In the present study, the majority of the patients (84%) were under the age of 45 years. In areas with high endemicity, protection among adults may be presumed to be the cumulative product of many dozens of infections, and the susceptibility of children would be due to their relative paucity of experience with infection.13 This may be the reason why this disease was more prevalent amongst the younger age group. The age group 15-45 years of the study population accounted for 49% of the total cases and deserves attention as most of the disease burden was borne by these economically productive ages. This results in significant DALY’s loss,

In our study, 178 (57%) patients were males and 136 (43%) were females. This may be attributed to more outdoor activities by males. Further, females in India are usually better clothed than males, which give them protection against mosquito bites. Other authors have also reported the disease to be more prevalent in males as compared to females. A survey on Malaria was conducted by A. Ali Karimi et al. in the south east of the Caspian sea which also showed that the proportion of disease in males was 53% and in females 47%.14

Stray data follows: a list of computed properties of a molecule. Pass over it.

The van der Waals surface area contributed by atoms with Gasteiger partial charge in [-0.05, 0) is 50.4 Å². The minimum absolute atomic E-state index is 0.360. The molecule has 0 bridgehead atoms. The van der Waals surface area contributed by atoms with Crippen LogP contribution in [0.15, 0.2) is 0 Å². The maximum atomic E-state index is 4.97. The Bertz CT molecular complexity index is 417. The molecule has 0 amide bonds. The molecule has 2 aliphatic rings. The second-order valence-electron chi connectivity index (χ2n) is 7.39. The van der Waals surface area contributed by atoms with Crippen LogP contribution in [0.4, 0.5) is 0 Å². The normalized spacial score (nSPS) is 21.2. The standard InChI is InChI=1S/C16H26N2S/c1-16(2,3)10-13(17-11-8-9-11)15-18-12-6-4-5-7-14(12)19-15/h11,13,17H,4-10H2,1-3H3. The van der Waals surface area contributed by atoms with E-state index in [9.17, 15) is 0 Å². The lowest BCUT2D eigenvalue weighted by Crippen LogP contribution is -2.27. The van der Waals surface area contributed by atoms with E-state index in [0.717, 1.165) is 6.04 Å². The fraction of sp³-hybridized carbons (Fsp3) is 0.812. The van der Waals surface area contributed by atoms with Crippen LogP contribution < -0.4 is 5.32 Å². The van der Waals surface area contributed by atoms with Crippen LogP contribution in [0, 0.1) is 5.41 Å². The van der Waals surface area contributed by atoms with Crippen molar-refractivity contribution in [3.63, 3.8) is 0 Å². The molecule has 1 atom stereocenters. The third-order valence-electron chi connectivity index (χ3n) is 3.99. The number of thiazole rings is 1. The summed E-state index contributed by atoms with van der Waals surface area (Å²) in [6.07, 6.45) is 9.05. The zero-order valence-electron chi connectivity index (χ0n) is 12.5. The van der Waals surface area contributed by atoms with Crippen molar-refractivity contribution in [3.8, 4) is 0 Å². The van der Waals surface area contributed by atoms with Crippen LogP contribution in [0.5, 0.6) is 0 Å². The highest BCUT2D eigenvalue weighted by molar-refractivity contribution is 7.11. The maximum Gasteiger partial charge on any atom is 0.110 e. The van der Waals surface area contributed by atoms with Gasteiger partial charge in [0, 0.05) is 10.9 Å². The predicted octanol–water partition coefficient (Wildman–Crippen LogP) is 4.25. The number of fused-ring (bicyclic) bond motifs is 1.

In the present study, the maximum number of patients (98%) was from rural areas. This can be attributed to more breeding of mosquitoes in rural areas because of agricultural practices being followed there,15 and breeding of mosquitoes in cattle sheds where water gets collected due to blockage of drainage by cow dung. Active surveillance of fever cases by the multipurpose health worker male is efficient in rural areas; this might also be the reason for the reporting of higher number of cases from rural areas. Moreover in rural areas, people mostly report to the public health facility for treatment, whereas in urban areas, they have access to the private practitioners and probably less number of patients report at public health facilities, thus leading to a larger number of malaria cases being reported in rural areas. This limits the exact calculation of the burden of malaria that the community has to bear, as the cases reported only represent the tip of the iceberg.16